January 12, 2001 Library to Lead National Effort to Develop Digital Information Infrastructure and Preservation Program
U.S. Congress Provides $100 Million Special Appropriation in Support of Project
Contact: Guy Lamolinara (202) 707-9217
The Library of Congress has been empowered by the U. S. Congress to develop a national program to preserve the burgeoning amounts of digital information, especially materials that are created only in digital formats, to ensure their accessibility for current and future generations.
The Library of Congress began in 1998 to develop a digital strategy with a group of senior managers assessing the roles and responsibilities of the Library in the electronic environment. At the same time, Librarian of Congress James H. Billington commissioned the National Research Council Computer Science and Telecommunications Board of the National Academy of Sciences (NAS) to evaluate the Library's readiness to meet the challenges of the rapidly evolving digital world.
The NAS report, LC 21: A Digital Strategy for the Library of Congress, recommended that the Library, working with other federal and non-federal institutions, take the lead in a national, cooperative effort to archive and preserve digital information.
"This collaborative strategy will permit the long-term acquisition, storage and preservation of digital materials, that will assure access to the growing electronic historical and cultural record of our nation," said Dr. Billington. "Just as the Congress enabled the Library of Congress to begin the last century by making its printed catalog cards widely available, the Congress has enabled its Library to begin this century by building a digital record and making it available in the information age." In December 2000, the 106th Congress appropriated $100 million for this effort, which instructs the Library to spend an initial $25 million to develop and execute a congressionally approved strategic plan for a National Digital Information Infrastructure and Preservation Program. Congress specified that, of this amount, $5 million may be spent during the initial phase for planning as well as the acquisition and preservation of digital information that may otherwise vanish.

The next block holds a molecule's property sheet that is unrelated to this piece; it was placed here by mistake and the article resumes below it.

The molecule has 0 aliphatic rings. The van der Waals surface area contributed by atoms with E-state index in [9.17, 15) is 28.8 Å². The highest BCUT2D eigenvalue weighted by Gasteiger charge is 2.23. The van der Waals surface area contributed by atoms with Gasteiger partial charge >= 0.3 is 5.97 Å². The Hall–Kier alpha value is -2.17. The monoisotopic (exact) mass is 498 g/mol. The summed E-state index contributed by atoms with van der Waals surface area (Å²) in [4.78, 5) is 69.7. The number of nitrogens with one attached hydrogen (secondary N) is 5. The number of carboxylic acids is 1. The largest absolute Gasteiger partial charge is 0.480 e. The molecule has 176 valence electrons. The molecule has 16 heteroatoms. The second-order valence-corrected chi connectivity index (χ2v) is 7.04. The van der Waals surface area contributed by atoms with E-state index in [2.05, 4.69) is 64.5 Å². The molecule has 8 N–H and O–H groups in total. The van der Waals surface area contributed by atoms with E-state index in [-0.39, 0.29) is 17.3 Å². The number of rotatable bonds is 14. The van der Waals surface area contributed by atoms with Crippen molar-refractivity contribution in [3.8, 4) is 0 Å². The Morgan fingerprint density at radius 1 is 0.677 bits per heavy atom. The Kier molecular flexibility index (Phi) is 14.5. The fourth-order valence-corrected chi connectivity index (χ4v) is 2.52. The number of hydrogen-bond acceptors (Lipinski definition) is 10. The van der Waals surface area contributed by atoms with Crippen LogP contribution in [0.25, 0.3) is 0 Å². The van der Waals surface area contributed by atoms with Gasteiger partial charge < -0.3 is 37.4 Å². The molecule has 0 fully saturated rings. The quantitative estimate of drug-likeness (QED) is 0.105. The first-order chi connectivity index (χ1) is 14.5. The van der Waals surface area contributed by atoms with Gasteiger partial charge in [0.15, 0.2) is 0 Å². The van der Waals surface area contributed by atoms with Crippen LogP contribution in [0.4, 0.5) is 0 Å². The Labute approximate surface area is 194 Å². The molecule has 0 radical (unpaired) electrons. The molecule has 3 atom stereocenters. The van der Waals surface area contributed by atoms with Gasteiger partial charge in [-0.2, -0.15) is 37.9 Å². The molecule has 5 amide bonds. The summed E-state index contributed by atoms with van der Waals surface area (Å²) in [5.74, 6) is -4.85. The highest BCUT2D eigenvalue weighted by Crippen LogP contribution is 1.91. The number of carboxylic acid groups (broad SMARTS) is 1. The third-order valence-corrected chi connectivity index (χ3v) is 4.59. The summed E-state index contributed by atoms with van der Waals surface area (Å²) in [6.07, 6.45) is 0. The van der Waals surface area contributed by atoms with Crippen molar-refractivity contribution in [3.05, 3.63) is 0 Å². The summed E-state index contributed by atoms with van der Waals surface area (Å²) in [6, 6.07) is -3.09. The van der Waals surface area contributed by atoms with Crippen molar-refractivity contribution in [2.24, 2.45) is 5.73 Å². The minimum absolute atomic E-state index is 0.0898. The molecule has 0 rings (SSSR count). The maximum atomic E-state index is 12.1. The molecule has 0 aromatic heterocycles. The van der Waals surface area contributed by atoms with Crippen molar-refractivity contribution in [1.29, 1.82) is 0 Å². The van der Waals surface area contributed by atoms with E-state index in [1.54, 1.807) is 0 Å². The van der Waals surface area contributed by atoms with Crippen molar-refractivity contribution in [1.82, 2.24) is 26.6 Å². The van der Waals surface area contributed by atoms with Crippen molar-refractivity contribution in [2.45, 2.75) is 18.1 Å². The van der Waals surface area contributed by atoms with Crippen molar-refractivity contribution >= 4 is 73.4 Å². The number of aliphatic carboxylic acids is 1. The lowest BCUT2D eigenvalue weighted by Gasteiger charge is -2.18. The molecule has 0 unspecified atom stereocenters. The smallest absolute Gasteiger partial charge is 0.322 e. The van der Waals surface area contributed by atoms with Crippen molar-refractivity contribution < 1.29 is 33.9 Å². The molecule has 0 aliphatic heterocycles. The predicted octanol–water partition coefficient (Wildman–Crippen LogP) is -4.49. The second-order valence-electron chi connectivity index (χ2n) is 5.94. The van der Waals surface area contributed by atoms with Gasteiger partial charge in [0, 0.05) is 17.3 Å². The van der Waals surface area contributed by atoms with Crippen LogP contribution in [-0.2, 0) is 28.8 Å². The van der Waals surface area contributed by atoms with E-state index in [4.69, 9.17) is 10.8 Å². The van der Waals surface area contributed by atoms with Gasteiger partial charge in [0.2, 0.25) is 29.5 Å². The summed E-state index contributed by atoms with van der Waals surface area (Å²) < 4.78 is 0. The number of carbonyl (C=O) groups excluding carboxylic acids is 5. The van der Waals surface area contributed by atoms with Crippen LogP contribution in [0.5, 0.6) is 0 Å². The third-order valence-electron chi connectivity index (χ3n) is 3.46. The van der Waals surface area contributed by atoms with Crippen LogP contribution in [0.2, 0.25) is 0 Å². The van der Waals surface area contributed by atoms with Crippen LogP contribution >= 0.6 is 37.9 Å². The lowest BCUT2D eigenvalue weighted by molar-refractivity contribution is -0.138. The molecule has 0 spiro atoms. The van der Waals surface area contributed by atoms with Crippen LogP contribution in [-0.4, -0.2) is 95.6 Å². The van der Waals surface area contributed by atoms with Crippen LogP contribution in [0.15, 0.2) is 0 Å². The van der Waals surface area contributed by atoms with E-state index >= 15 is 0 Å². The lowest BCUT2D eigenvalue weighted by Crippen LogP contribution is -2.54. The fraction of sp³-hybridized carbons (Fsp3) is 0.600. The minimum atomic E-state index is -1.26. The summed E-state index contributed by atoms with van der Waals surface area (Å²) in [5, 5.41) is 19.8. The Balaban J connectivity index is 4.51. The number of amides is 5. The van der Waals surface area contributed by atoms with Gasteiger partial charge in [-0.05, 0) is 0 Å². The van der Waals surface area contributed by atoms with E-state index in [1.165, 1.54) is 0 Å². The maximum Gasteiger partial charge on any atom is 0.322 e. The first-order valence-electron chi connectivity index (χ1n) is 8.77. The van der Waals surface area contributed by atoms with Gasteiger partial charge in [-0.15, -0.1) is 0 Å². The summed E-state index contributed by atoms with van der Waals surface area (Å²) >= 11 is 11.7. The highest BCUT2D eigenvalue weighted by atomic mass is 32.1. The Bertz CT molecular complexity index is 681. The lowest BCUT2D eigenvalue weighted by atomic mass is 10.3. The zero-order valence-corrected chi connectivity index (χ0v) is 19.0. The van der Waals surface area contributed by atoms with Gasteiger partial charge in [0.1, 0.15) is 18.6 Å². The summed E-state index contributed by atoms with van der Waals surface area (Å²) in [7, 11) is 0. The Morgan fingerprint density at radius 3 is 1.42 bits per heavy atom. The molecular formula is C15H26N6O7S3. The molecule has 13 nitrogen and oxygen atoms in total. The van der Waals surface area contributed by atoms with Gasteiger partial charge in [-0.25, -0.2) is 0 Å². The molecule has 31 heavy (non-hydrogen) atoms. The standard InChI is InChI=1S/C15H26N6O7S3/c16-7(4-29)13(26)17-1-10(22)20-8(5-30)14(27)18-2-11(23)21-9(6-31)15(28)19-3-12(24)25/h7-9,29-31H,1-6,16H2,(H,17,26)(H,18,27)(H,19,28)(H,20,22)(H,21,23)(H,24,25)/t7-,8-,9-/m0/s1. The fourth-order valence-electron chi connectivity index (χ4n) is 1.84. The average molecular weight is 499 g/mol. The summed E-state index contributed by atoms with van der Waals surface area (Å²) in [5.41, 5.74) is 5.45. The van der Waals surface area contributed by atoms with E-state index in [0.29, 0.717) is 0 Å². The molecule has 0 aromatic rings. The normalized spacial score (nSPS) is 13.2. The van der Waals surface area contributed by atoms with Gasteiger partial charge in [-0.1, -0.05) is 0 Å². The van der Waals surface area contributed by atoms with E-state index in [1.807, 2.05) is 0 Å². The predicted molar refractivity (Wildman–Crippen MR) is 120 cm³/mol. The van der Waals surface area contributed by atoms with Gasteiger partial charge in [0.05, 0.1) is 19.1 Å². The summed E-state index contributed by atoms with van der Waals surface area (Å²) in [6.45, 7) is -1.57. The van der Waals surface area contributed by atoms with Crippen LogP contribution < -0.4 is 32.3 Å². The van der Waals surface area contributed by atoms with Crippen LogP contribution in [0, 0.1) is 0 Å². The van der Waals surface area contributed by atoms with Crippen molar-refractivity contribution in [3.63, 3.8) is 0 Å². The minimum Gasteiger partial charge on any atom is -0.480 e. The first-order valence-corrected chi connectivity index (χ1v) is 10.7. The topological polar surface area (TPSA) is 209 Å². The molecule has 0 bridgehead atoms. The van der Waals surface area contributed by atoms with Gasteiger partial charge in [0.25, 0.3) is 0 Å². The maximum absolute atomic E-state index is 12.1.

The legislation authorizes as much as $75 million of federal funding to be made available as this amount is matched by nonfederal donations, including in-kind contributions, through March 31, 2003. The effect of a government-wide recission of .22 percent in late December was to reduce this pecial appropriation to $99.8 million.
The Library will consult with federal partners to assess joint planning considerations for shared responsibilities. The Library will also seek participation from the nonfederal sector and will execute its overall strategy in cooperation with the library, creative, publishing, technology and copyright communities in this country and abroad.
The legislation calls for the Library to work jointly with the Secretary of Commerce, the director of the White House Office of Science and Technology Policy, and the National Archives and Records Administration. The legislation also directs the Library to seek the participation of "other federal, research and private libraries and institutions with expertise in the collection and maintenance of archives of digital materials," including the National Library of Medicine, the National Agricultural Library, the Research Libraries Group, the Online Computer Library Center and the Council on Library and Information Resources.
Laura Campbell, the Library's recently appointed Associate Librarian for Strategic Initiatives, will oversee these efforts. She noted that, "as the national library and home of the U.S. Copyright Office, the Library of Congress must lead this effort, which poses enormous challenges and exciting opportunities. To succeed, we must have broad participation from the public and private sectors."
The Library of Congress, through its National Digital Library (NDL) Program, is one of the leading providers of noncommercial intellectual content on the Internet www.loc.gov. The Library's American Memory Project has raised funds from Ameritech to enable 30 other American institutions to add some of their materials to those that the Library has digitized. During the Library's Bicentennial in 2000, this project reached its goal of making freely available online more than 5 million American historical items. The Library's popular Web site also provides a wide range of public information services, including its online card catalog, legislative and copyright information, and its exhibitions. A popular new Web site for families, www.americaslibrary.gov, is the first library program ever to be supported by the Advertising Council through a multi-year pro bono advertising campaign.